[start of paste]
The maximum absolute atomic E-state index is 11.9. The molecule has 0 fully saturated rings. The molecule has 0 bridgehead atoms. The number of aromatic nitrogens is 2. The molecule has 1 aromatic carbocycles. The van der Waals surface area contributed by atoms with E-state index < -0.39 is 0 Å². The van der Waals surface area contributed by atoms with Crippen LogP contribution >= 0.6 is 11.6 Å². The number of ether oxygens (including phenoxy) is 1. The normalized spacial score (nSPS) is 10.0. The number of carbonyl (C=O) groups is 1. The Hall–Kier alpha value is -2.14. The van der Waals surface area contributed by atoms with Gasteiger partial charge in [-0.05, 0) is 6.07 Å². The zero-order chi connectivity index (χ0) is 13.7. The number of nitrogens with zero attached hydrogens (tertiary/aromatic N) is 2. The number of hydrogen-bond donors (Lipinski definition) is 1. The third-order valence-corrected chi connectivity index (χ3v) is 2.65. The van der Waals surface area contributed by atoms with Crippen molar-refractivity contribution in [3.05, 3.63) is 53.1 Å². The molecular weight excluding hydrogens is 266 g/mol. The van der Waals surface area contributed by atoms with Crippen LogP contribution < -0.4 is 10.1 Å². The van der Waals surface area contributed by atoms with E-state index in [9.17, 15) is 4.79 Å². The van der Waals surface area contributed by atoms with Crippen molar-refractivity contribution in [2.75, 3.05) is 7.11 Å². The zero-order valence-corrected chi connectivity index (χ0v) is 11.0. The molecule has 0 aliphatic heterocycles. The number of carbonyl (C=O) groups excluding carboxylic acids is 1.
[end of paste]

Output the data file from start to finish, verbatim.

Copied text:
The maximum absolute atomic E-state index is 11.9. The molecule has 0 fully saturated rings. The molecule has 0 bridgehead atoms. The number of aromatic nitrogens is 2. The molecule has 1 aromatic carbocycles. The van der Waals surface area contributed by atoms with E-state index < -0.39 is 0 Å². The van der Waals surface area contributed by atoms with Crippen LogP contribution >= 0.6 is 11.6 Å². The number of ether oxygens (including phenoxy) is 1. The normalized spacial score (nSPS) is 10.0. The number of carbonyl (C=O) groups is 1. The Hall–Kier alpha value is -2.14. The van der Waals surface area contributed by atoms with Gasteiger partial charge in [-0.05, 0) is 6.07 Å². The zero-order chi connectivity index (χ0) is 13.7. The number of nitrogens with zero attached hydrogens (tertiary/aromatic N) is 2. The number of hydrogen-bond donors (Lipinski definition) is 1. The third-order valence-corrected chi connectivity index (χ3v) is 2.65. The van der Waals surface area contributed by atoms with Crippen molar-refractivity contribution in [3.05, 3.63) is 53.1 Å². The molecular weight excluding hydrogens is 266 g/mol. The van der Waals surface area contributed by atoms with Crippen LogP contribution < -0.4 is 10.1 Å². The van der Waals surface area contributed by atoms with E-state index in [9.17, 15) is 4.79 Å². The van der Waals surface area contributed by atoms with Crippen molar-refractivity contribution in [2.75, 3.05) is 7.11 Å². The zero-order valence-corrected chi connectivity index (χ0v) is 11.0. The molecule has 0 aliphatic heterocycles. The number of carbonyl (C=O) groups excluding carboxylic acids is 1.